The next thing I knew, there was what sounded like someone hitting our front door with a sledge hammer.  I hurried my sisters to the hallway and put my arms around them.  I was the only protection my family had.  With the door still chained, my mom opened the door and asked Dad what he wanted.  He said, “Give me the kids.”  She told him no.

What happened next is, to this day, somewhat of a blur.  From where I stood in the hallway I could not see the front door.  I heard what sounded like a car running into our house and my mom flying backwards across the living room.  My dad had kicked our front door so hard the frame came out of the sheet rock pinning my mother underneath it.  Instinctively, I ran toward my dad and hit him as hard as I could.  He flew backward and we fought on the front porch as neighbors began to come out of their homes to see what was going on.  It was bedlam.  I can still distinctly remember having the chance to kill him by splitting his skull against a square post holding up our front porch.  For whatever reason, I didn’t.  Looking back, it’s as though Jesus said, “That’s enough, Nick.  You’ve protected your family.  That’s all I wanted you to do.” My mom ran to the phone to call the Abilene Police Dept., but Dad left before the police arrived.  We spent the night in different friends’ homes because we didn’t have a front door.  I still believe had I not been home that night my Dad would have killed my mom.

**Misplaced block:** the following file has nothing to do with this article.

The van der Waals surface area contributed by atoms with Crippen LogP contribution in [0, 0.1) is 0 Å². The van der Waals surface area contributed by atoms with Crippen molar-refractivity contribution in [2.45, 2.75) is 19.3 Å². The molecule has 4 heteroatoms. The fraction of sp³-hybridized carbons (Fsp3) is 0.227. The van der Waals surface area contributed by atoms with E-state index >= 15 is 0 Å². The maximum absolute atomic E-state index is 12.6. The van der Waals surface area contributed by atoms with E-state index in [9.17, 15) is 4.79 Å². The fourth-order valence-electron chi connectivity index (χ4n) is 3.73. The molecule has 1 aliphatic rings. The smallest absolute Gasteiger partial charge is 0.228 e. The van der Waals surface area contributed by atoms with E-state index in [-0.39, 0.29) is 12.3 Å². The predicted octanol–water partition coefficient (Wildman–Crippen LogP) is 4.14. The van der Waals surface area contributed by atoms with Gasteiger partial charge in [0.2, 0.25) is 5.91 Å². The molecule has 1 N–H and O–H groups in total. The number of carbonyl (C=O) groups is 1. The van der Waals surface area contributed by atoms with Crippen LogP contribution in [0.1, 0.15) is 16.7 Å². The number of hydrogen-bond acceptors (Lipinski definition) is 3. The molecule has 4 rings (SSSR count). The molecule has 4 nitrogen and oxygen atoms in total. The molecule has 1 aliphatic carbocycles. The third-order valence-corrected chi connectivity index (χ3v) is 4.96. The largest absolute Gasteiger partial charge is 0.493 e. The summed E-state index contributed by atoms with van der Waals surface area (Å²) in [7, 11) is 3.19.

Back to Aug. 26th, 1997, in Cindy’s hospital room.

Walking out of Cindy’s hospital room, as a then 34 year old man with a wife and three children of my own, all of the rage came rushing back like a flood.  All I could see was anger and rage.  My dad deserved to hurt the way he had made us hurt.  I thought to myself, “Cindy is dying and it’s his fault.  He’s hurt us.  I’m going to hurt him.”

A dear friend threw his arms around me and stopped me.